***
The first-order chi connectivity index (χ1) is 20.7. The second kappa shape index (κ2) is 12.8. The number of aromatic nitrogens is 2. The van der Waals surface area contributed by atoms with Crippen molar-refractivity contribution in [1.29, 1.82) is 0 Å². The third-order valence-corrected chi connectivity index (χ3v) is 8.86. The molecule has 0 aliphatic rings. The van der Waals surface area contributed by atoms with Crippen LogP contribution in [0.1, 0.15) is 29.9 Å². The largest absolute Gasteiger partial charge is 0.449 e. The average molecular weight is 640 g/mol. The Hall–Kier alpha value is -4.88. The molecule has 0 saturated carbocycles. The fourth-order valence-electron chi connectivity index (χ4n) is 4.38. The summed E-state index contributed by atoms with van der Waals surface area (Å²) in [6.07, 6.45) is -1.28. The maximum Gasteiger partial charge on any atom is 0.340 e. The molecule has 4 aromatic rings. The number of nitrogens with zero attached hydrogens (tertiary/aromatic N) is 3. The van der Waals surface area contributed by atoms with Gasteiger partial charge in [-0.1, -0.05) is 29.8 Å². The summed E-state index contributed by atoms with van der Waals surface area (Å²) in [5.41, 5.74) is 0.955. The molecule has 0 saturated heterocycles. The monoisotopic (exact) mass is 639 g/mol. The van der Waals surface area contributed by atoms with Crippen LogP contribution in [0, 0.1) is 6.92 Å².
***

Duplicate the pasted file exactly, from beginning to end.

The first-order chi connectivity index (χ1) is 20.7. The second kappa shape index (κ2) is 12.8. The number of aromatic nitrogens is 2. The van der Waals surface area contributed by atoms with Crippen molar-refractivity contribution in [1.29, 1.82) is 0 Å². The third-order valence-corrected chi connectivity index (χ3v) is 8.86. The molecule has 0 aliphatic rings. The van der Waals surface area contributed by atoms with Crippen LogP contribution in [0.1, 0.15) is 29.9 Å². The largest absolute Gasteiger partial charge is 0.449 e. The average molecular weight is 640 g/mol. The Hall–Kier alpha value is -4.88. The molecule has 0 saturated carbocycles. The fourth-order valence-electron chi connectivity index (χ4n) is 4.38. The summed E-state index contributed by atoms with van der Waals surface area (Å²) in [6.07, 6.45) is -1.28. The maximum Gasteiger partial charge on any atom is 0.340 e. The molecule has 4 aromatic rings. The number of nitrogens with zero attached hydrogens (tertiary/aromatic N) is 3. The van der Waals surface area contributed by atoms with Gasteiger partial charge in [-0.1, -0.05) is 29.8 Å². The summed E-state index contributed by atoms with van der Waals surface area (Å²) in [5.41, 5.74) is 0.955. The molecule has 0 saturated heterocycles. The monoisotopic (exact) mass is 639 g/mol. The van der Waals surface area contributed by atoms with Crippen LogP contribution in [0, 0.1) is 6.92 Å².